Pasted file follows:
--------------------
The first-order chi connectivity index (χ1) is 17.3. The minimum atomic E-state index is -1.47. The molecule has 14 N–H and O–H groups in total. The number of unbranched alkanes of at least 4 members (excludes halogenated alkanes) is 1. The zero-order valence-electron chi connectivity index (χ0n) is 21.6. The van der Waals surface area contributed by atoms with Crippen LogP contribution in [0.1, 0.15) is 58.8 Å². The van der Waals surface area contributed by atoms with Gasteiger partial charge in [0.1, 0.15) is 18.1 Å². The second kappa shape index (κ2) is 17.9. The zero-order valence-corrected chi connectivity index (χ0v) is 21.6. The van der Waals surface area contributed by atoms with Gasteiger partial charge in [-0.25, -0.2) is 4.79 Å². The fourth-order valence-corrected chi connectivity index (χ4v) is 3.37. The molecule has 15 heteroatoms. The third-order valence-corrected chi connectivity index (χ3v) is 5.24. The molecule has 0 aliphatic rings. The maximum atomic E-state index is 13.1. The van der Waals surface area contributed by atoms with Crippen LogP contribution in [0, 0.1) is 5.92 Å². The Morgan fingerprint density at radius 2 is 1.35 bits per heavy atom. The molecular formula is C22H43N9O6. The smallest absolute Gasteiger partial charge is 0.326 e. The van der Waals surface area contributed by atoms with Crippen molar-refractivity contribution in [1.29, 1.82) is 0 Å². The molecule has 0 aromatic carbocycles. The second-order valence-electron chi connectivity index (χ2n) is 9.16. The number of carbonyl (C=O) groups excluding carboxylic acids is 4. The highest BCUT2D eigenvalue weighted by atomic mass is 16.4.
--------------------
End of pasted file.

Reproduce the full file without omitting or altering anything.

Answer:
The first-order chi connectivity index (χ1) is 17.3. The minimum atomic E-state index is -1.47. The molecule has 14 N–H and O–H groups in total. The number of unbranched alkanes of at least 4 members (excludes halogenated alkanes) is 1. The zero-order valence-electron chi connectivity index (χ0n) is 21.6. The van der Waals surface area contributed by atoms with Crippen LogP contribution in [0.1, 0.15) is 58.8 Å². The van der Waals surface area contributed by atoms with Gasteiger partial charge in [0.1, 0.15) is 18.1 Å². The second kappa shape index (κ2) is 17.9. The zero-order valence-corrected chi connectivity index (χ0v) is 21.6. The van der Waals surface area contributed by atoms with Gasteiger partial charge in [-0.25, -0.2) is 4.79 Å². The fourth-order valence-corrected chi connectivity index (χ4v) is 3.37. The molecule has 15 heteroatoms. The third-order valence-corrected chi connectivity index (χ3v) is 5.24. The molecule has 0 aliphatic rings. The maximum atomic E-state index is 13.1. The van der Waals surface area contributed by atoms with Crippen LogP contribution in [0, 0.1) is 5.92 Å². The Morgan fingerprint density at radius 2 is 1.35 bits per heavy atom. The molecular formula is C22H43N9O6. The smallest absolute Gasteiger partial charge is 0.326 e. The van der Waals surface area contributed by atoms with Crippen molar-refractivity contribution in [1.29, 1.82) is 0 Å². The molecule has 0 aromatic carbocycles. The second-order valence-electron chi connectivity index (χ2n) is 9.16. The number of carbonyl (C=O) groups excluding carboxylic acids is 4. The highest BCUT2D eigenvalue weighted by atomic mass is 16.4.